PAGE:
At a glance
Tax season is here and you can still contribute for 2020, but you might be wondering where to put your contribution. When it comes to IRAs, there are 2 main types to choose from—Roth and traditional. Making that choice—and knowing when and how much you can contribute—isn’t always clear, so we want to provide some context around one of our most-commonly researched topics. Here’s more information on two retirement options: Roth IRAs and traditional IRAs.
A traditional IRA allows you to contribute money that can grow tax-deferred. A Roth IRA holds after-tax money you can withdraw tax-free. They sound fundamentally different, but both accounts are designed to help you save for retirement. They share other similarities too:
To better understand the differences between Roth and traditional IRAs, let’s focus on 3 areas: deductions, taxes, and withdrawals.
With a traditional IRA, you may be able to deduct your contributions (though the deductible amount could be reduced or eliminated if you or your spouse are covered by an employer’s retirement plan). When it’s time to start withdrawing, your deductible contributions and earnings are taxed as ordinary income. If you do not qualify for deductible contributions, you can make a nondeductible contribution; the nondeductible portion will not be taxed upon withdrawal. Withdrawals work like this:
Contributions you make to your Roth IRA aren’t deductible. This means withdrawals of your Roth contributions (your “basis”) will always come out tax- and penalty-free. Think of it like layers of a cake: When you take your first bite (or in this case, your first distribution), the topmost piece with the frosting is your basis. Beneath that layer? Your earnings. You can make tax-free withdrawals as long as you’re age 59½ or older and you’ve owned your Roth IRA for at least 5 years.* There are no mandatory withdrawals for a Roth IRA because your contributions have already been taxed—meaning you can withdraw your savings at your leisure in retirement.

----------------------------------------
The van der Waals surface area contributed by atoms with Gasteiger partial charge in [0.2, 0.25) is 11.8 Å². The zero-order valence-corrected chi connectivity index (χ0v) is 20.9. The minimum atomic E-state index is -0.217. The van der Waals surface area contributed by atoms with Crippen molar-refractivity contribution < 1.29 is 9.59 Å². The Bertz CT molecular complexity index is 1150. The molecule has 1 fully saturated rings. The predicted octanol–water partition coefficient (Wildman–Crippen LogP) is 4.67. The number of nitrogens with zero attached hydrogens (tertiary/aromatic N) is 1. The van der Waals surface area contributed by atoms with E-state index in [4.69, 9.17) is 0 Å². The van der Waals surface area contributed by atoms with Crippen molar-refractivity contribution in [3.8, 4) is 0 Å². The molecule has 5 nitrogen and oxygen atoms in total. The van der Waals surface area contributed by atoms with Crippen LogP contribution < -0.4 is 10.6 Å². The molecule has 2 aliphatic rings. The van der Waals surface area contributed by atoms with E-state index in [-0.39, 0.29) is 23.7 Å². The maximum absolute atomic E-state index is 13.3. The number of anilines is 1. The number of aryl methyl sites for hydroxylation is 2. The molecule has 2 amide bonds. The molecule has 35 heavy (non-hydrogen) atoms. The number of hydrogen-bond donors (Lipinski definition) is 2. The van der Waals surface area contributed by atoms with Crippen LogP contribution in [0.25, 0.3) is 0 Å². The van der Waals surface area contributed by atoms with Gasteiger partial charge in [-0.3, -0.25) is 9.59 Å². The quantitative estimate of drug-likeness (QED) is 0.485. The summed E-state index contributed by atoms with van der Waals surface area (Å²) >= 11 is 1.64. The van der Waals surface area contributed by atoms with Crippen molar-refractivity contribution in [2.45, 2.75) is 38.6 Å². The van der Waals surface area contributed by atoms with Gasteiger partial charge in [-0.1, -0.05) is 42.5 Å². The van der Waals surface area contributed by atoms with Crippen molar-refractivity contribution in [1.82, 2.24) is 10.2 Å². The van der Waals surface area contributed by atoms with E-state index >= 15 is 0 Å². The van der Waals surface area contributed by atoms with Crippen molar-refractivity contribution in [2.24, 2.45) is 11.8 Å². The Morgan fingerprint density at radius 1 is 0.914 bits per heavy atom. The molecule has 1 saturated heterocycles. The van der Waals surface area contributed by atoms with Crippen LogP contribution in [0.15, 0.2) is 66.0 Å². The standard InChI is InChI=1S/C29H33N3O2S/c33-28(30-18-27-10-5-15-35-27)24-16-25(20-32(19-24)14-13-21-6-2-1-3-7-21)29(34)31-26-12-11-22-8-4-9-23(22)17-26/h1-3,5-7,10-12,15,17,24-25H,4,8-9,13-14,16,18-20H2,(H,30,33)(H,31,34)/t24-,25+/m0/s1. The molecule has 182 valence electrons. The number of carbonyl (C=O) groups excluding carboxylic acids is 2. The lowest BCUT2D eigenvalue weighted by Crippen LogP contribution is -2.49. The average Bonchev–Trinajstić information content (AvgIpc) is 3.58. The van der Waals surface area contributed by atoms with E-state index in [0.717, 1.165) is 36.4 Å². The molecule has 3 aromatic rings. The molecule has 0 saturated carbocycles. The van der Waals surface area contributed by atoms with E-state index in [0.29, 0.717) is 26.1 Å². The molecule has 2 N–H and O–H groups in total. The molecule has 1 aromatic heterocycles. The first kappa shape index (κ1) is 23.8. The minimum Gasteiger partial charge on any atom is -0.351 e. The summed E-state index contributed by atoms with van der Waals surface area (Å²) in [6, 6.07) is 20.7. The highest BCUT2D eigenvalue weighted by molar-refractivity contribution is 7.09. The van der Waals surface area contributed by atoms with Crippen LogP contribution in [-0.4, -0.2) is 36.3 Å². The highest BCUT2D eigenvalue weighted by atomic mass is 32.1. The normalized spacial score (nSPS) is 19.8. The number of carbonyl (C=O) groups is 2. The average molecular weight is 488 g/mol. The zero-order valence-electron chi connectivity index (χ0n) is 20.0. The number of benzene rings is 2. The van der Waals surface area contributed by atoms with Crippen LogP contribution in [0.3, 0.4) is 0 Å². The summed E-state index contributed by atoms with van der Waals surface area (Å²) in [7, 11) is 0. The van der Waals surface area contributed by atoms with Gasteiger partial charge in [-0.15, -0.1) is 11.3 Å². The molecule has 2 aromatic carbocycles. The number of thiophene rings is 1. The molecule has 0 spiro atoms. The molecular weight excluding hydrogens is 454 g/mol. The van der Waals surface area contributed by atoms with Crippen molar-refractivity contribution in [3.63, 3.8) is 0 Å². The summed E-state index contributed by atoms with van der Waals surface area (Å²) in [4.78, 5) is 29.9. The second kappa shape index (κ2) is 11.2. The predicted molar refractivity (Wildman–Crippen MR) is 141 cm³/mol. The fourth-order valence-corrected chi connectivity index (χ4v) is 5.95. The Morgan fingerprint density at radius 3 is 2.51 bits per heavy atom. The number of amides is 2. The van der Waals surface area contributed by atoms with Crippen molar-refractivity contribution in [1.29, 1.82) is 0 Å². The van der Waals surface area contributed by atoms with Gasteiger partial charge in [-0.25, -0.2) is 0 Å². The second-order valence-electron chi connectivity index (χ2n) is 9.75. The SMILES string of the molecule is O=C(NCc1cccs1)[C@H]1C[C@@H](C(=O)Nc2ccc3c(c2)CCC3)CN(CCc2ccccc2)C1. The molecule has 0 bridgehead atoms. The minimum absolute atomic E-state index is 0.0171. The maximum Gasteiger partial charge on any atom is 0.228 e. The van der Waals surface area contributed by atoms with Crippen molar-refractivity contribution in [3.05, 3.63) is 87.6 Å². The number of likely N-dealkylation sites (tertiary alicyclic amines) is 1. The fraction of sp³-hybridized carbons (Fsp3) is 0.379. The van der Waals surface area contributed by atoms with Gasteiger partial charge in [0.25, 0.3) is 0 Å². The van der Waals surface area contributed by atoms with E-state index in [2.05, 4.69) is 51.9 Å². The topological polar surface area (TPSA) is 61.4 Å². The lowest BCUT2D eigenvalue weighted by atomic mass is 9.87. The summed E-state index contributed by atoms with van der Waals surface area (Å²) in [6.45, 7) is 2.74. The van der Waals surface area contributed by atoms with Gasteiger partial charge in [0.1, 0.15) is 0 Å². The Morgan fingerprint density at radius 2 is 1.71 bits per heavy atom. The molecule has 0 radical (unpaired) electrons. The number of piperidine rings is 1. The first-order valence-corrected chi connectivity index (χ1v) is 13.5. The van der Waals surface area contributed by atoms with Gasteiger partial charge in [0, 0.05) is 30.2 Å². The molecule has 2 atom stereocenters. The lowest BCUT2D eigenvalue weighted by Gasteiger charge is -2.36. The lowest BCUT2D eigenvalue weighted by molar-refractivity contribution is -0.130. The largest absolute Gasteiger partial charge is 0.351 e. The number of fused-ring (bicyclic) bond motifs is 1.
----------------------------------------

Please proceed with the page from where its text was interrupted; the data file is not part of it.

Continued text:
Any individual with earned income (or who has a spouse with earned income) can contribute to a traditional IRA. However, the amount you can contribute to a Roth IRA could be reduced—or even eliminated—based on your modified adjusted gross income (MAGI).
If you can’t make the maximum Roth IRA contribution because your MAGI is nearing the upper limit of the annual income range, you may still be able to make the maximum IRA contribution (either $6,000 or $7,000, depending on your age) by splitting your contribution between a Roth IRA and a traditional IRA.
Whether you’re eligible to contribute to a Roth, a traditional, or both, opening this type of account is a step toward a better retirement. Your eligibility may depend on your income—so if you aren’t sure what to do, reach out to a tax advisor to help you make an informed decision.
*Withdrawals from a Roth IRA are tax-free if you’re age 59½ or older and have held the account for at least 5 years; withdrawals taken prior to 59½ or 5 years may be subject to ordinary income tax or a 10% penalty tax, or both. (A separate 5-year period applies for each conversion and begins on the first day of the year in which the conversion contribution is made.) The 5-year holding period for Roth IRAs starts on the earlier of: (1) the date you first contributed directly to the Roth IRA, (2) the date you rolled over a Roth 401(k) or Roth 403(b) to the Roth IRA, or (3) the date you converted a traditional IRA to the Roth IRA. If you’re under age 59½ and you have one Roth IRA that holds proceeds from multiple conversions, you’re required to keep track of the 5-year holding period for each conversion separately.
All investing is subject to risk, including the possible loss of the money you invest.
We recommend that you consult a tax or financial advisor about your individual situation.
When taking withdrawals from an IRA before age 59½, you may have to pay ordinary income tax plus a 10% federal penalty tax.